To convert the values for triglycerides to millimoles per liter, multiply by 0.0113; HDLC, LDLC and total cholesterol to millimoles per liter, multiply by 0.0259; and glucose to millimoles per liter, multiply by 0.0555.
Cases of HT were identified according to the criteria of the Seventh Report of Joint National Committee on the Prevention, Detection, Evaluation and Treatment of High Blood Pressure.22 Normal BP was defined as not being on antihypertensive medication and having a systolic BP <120 mm Hg and/or diastolic BP <80 mm Hg. Pre-hypertension was defined as not being on antihypertensive medication and having a systolic BP 120–139 mm Hg and/or diastolic BP 80–89 mm Hg. HT was defined as systolic BP ⩾140 mm Hg and/or diastolic BP ⩾90 mm Hg and/or the current use of antihypertensive medications. Impaired glucose tolerance (IGT) was defined as FPG <126 mg/dl, but the 2-h PG concentration ⩾140 and <200 mg dl−1. If the FPG was in the range of 100–126 mg dl−1 and the 2-h PG was <140 mg dl−1, it was considered as impaired fasting glucose (IFG), whereas if the FPG was below 100 mg dl−1 and the 2-h PG <140 mg dl−1, it was considered a sign of normal glucose tolerance (NGT).23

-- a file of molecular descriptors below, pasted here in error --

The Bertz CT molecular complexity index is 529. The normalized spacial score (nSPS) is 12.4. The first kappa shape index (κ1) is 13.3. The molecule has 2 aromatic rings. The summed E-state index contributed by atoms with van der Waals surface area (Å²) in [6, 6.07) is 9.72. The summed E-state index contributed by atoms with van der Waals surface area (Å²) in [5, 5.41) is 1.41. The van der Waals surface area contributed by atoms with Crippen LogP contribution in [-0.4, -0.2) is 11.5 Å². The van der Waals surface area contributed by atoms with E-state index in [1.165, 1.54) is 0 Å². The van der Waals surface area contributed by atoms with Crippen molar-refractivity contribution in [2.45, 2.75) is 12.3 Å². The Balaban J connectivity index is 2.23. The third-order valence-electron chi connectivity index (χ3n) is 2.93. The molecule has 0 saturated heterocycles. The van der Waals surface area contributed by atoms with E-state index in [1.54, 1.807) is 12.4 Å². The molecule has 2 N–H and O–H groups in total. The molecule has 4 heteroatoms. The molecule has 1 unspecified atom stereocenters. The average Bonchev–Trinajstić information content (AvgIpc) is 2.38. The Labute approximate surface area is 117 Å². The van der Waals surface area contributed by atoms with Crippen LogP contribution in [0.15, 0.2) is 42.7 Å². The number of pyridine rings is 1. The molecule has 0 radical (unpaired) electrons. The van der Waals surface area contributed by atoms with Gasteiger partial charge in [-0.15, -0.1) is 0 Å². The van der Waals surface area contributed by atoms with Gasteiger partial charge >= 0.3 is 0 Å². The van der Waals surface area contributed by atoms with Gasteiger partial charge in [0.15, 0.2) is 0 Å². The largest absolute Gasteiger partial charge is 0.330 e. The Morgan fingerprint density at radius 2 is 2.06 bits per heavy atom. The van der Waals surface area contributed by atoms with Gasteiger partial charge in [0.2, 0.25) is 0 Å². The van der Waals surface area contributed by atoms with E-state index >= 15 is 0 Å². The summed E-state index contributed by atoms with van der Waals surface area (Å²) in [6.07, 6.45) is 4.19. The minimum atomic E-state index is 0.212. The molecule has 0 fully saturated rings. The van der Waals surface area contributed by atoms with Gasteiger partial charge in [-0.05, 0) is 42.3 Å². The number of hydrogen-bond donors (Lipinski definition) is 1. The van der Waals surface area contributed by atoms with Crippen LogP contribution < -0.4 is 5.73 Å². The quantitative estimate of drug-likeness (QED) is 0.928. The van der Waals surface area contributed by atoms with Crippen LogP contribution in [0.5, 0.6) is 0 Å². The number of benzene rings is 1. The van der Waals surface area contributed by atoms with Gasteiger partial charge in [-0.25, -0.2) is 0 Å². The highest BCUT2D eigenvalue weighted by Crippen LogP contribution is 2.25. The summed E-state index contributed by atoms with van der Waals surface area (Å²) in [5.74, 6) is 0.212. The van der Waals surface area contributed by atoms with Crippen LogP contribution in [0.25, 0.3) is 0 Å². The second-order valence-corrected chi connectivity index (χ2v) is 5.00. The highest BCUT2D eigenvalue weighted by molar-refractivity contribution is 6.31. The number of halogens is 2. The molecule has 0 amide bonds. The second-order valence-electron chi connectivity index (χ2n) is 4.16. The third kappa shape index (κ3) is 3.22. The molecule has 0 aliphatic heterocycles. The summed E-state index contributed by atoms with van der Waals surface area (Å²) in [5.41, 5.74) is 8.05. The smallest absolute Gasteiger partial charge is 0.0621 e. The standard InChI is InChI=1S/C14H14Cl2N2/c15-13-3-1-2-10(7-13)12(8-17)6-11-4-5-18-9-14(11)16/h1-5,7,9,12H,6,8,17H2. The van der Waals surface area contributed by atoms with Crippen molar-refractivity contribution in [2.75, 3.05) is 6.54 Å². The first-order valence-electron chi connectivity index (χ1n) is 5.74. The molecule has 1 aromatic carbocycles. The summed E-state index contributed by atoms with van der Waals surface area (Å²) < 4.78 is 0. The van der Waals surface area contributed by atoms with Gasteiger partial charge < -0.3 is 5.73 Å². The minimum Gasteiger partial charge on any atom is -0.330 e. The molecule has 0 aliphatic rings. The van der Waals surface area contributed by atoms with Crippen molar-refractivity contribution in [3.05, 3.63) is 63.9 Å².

Determination of HT incidence
Incidence was expressed as the number of cases of HT per 100 person-years of follow-up beginning on the date of completion of the baseline examination in 2003–2005 and continuing until the diagnosis of HT, the date of the last completed follow-up, death or end of follow-up on 31 September 2011, whichever came first.